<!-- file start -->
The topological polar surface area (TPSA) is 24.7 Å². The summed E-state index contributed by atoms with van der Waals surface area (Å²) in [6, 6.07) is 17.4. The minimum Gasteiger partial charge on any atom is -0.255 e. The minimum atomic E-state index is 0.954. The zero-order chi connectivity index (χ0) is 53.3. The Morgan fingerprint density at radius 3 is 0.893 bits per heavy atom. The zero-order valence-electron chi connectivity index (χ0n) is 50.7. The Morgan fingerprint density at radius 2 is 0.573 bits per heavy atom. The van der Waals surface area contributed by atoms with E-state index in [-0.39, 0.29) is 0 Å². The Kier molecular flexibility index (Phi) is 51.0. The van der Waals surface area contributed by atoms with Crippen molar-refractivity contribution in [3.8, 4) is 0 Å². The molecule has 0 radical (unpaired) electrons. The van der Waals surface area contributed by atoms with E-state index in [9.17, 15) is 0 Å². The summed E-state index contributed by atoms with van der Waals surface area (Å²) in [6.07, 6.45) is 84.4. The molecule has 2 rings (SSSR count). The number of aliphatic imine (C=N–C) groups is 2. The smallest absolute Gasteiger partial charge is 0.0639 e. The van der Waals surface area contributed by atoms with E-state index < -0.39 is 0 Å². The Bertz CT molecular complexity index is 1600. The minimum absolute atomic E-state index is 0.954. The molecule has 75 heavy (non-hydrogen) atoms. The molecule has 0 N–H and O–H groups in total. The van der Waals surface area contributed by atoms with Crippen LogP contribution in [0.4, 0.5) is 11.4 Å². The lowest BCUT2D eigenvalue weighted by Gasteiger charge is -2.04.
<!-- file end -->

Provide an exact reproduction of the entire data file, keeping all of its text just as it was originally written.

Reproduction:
The topological polar surface area (TPSA) is 24.7 Å². The summed E-state index contributed by atoms with van der Waals surface area (Å²) in [6, 6.07) is 17.4. The minimum Gasteiger partial charge on any atom is -0.255 e. The minimum atomic E-state index is 0.954. The zero-order chi connectivity index (χ0) is 53.3. The Morgan fingerprint density at radius 3 is 0.893 bits per heavy atom. The zero-order valence-electron chi connectivity index (χ0n) is 50.7. The Morgan fingerprint density at radius 2 is 0.573 bits per heavy atom. The van der Waals surface area contributed by atoms with E-state index in [-0.39, 0.29) is 0 Å². The Kier molecular flexibility index (Phi) is 51.0. The van der Waals surface area contributed by atoms with Crippen molar-refractivity contribution in [3.8, 4) is 0 Å². The molecule has 0 radical (unpaired) electrons. The van der Waals surface area contributed by atoms with E-state index in [9.17, 15) is 0 Å². The summed E-state index contributed by atoms with van der Waals surface area (Å²) in [6.07, 6.45) is 84.4. The molecule has 2 rings (SSSR count). The number of aliphatic imine (C=N–C) groups is 2. The smallest absolute Gasteiger partial charge is 0.0639 e. The van der Waals surface area contributed by atoms with E-state index < -0.39 is 0 Å². The Bertz CT molecular complexity index is 1600. The minimum absolute atomic E-state index is 0.954. The molecule has 75 heavy (non-hydrogen) atoms. The molecule has 0 N–H and O–H groups in total. The van der Waals surface area contributed by atoms with Crippen LogP contribution in [0.4, 0.5) is 11.4 Å². The lowest BCUT2D eigenvalue weighted by Gasteiger charge is -2.04.